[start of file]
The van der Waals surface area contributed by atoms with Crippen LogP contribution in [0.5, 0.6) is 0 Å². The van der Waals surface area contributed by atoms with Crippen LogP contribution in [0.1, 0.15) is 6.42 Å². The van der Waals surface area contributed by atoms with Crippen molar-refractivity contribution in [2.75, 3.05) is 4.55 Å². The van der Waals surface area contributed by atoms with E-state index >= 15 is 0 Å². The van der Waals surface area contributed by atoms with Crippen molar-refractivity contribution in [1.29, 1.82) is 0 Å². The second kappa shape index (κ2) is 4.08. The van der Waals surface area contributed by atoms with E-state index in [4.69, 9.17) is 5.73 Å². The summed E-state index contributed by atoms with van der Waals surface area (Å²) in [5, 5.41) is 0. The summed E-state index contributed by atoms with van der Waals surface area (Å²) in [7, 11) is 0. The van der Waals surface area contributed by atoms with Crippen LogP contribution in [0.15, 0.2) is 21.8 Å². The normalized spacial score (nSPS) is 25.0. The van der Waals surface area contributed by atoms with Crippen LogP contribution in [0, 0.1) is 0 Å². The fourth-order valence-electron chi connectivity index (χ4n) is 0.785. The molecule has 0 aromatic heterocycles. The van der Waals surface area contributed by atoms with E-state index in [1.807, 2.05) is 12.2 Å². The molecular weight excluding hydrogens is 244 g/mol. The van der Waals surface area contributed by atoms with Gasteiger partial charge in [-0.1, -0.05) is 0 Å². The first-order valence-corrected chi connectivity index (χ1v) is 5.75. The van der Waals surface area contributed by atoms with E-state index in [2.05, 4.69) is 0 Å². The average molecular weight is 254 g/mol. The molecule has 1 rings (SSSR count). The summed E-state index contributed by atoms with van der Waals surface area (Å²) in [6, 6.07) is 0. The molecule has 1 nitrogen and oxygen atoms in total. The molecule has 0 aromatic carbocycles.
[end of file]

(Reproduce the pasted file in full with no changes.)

The van der Waals surface area contributed by atoms with Crippen LogP contribution in [0.5, 0.6) is 0 Å². The van der Waals surface area contributed by atoms with Crippen LogP contribution in [0.1, 0.15) is 6.42 Å². The van der Waals surface area contributed by atoms with Crippen molar-refractivity contribution in [2.75, 3.05) is 4.55 Å². The van der Waals surface area contributed by atoms with E-state index >= 15 is 0 Å². The van der Waals surface area contributed by atoms with Crippen molar-refractivity contribution in [1.29, 1.82) is 0 Å². The second kappa shape index (κ2) is 4.08. The van der Waals surface area contributed by atoms with E-state index in [4.69, 9.17) is 5.73 Å². The summed E-state index contributed by atoms with van der Waals surface area (Å²) in [5, 5.41) is 0. The summed E-state index contributed by atoms with van der Waals surface area (Å²) in [7, 11) is 0. The van der Waals surface area contributed by atoms with Crippen LogP contribution in [0.15, 0.2) is 21.8 Å². The normalized spacial score (nSPS) is 25.0. The van der Waals surface area contributed by atoms with Crippen LogP contribution in [0, 0.1) is 0 Å². The fourth-order valence-electron chi connectivity index (χ4n) is 0.785. The molecule has 0 aromatic heterocycles. The van der Waals surface area contributed by atoms with E-state index in [1.807, 2.05) is 12.2 Å². The molecular weight excluding hydrogens is 244 g/mol. The van der Waals surface area contributed by atoms with Gasteiger partial charge in [-0.1, -0.05) is 0 Å². The first-order valence-corrected chi connectivity index (χ1v) is 5.75. The van der Waals surface area contributed by atoms with E-state index in [2.05, 4.69) is 0 Å². The average molecular weight is 254 g/mol. The molecule has 1 rings (SSSR count). The summed E-state index contributed by atoms with van der Waals surface area (Å²) in [6, 6.07) is 0. The molecule has 1 nitrogen and oxygen atoms in total. The molecule has 0 aromatic carbocycles.